Fury is part action-adventure movie with tanks, and part anti-war movie that depicts the horrors of World War II. The first thing you’ll notice about this movie is that it is very quiet. There is no booming soundtrack to buoy us into an emotional high as we watch bullets flying across the screen. Instead, we hear the heavy clank of artillery being loaded into guns, the tinkle of a soldier pissing into a can with four other guys around him, and the squelch of the tank’s treads grinding a nameless, already pulp-ified corpse into the mud. We see terror twist men’s faces and sweat bead down their brows. It’s not a pretty movie.
It is 1945, and the Allied forces are making a final push into Nazi Germany. We the audience live the story through the dewy eyes of Army typist Norman Ellison (Logan Lerman), who is unwillingly assigned to replace a recently deceased assistant driver of a Sherman tank. The tank’s crew, led by battle-hardened Don “Wardaddy” Collier (Brad Pitt, sporting a few extra scars and a slick ‘do; Inglourious Basterd without the laughs), aren’t at all impressed by their quivering recruit.
The plot structure is straightforward and action builds predictably. Collier quickly assumes the tough-mentor role. Norman’s nerves and moral quandaries make him the weak link in the team; so Collier must erase both. Norman must learn to hate the enemy, to kill before he is killed, and in doing so, fulfils his purpose as a soldier and eventually earns his army nickname.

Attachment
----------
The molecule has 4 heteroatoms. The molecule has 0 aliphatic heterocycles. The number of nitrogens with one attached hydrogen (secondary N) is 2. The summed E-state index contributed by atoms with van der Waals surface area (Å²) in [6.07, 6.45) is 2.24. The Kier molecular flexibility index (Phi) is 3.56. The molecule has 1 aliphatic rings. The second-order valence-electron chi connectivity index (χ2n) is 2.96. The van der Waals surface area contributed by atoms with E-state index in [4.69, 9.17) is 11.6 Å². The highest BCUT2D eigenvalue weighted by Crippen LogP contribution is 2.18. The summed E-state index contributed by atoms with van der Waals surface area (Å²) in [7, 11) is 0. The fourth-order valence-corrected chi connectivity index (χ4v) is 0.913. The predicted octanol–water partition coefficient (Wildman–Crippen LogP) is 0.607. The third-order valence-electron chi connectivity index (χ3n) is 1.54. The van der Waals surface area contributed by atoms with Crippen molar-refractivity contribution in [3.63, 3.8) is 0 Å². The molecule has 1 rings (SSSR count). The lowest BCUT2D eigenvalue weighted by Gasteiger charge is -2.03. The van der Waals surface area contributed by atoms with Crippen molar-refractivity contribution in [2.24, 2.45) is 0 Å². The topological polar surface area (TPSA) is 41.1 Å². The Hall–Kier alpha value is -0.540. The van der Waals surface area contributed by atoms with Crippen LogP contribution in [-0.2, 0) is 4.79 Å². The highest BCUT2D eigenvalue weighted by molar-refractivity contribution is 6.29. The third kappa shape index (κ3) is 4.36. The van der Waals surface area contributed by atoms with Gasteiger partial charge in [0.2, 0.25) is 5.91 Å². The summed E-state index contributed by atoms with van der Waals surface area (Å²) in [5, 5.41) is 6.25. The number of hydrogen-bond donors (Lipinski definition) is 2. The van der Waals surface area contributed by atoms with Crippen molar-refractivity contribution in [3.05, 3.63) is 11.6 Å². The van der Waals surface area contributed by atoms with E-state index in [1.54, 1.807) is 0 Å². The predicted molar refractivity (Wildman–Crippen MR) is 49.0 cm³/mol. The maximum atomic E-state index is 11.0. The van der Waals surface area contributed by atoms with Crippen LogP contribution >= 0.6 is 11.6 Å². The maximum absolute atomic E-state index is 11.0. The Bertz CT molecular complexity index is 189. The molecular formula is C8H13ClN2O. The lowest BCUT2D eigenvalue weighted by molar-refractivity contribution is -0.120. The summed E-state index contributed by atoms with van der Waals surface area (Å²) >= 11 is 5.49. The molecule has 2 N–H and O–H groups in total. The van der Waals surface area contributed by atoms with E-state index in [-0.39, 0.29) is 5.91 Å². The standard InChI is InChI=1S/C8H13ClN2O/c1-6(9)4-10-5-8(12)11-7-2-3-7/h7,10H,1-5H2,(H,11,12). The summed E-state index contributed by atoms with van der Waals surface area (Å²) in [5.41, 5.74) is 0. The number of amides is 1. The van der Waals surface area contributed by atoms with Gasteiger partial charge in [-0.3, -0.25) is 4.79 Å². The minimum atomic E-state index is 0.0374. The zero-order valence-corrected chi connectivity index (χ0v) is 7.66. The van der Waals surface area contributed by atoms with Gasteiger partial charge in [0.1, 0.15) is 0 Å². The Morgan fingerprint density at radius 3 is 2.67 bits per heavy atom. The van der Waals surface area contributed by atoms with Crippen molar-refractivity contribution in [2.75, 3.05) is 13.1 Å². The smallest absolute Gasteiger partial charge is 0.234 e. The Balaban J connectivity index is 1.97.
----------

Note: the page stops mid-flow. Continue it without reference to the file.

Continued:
The movie is named Fury, after the tank, and I thought the choice of title brilliantly apt. Fury the tank is indeed a sixth member of the crew, and has a wonderful, earthy, dirty presence. You really get a feel for the interior: grimy, cramped, bloodstained despite scrubbing, plastered with photos of families-back-home and skimpily-dressed women. The tank warfare is also thrilling to watch, and will have you on the edge of your seat as the soldiers manoeuvre the vehicle and fumble with ammunition through a haze of panic. The individual combat sequences are well-choreographed and satisfying.
The standout scene, however, takes place not inside the tank but in the apartment of two German women that they encounter after the Allies have taken a small town. Collier seems only to want to play pretend, to recreate a pseudo-domestic meal, to enjoy the gentleness of a home despite the undercurrent of intimidation. It is in this scene that we really get to explore the moral ambiguity of the crew members. Arguably, none of them are good men.
Although Pitt’s character fills the shoes of respected leader, hero and mentor, I am not sure he is a genuine hero. What he possesses is the charisma to inspire devotion in others, and an ability to push another’s mindset and behaviour to fall in line with his plans. But Collier is stubborn, single-minded and ultimately doesn’t keep his promises.
The other three members of the crew (Boyd “Bible” Swan—Shia LaBeouf, Grady “Coon-Ass” Travis—Jon Bernthal, Trini “Gordo” Garcia—Michael Pena) give great performances. Shia LaBeouf’s moustached, Bible-verse-spouting character is particularly enjoyable, and Gordo provides some sparse comic relief.
Fury isn’t pushing a complex message. It simply seeks to depict the grievances of war: how war changes men, and the futility of men following orders from other men with more power. The tragedy of ordinary men killing ordinary men. The tragedy of ordinary men learning to do hellish things. Pointless death, powerlessness of women, mundanity, cold, fear and homesickness.
Ultimately, the action climaxes in a fairly predictable but still enjoyable final act. The movie’s weakness is that it can’t decide whether to be a glorified action spectacular or a grim depiction of human brutality. Not a must-see for me, though it is somewhat redeemed by its well-portrayed characters.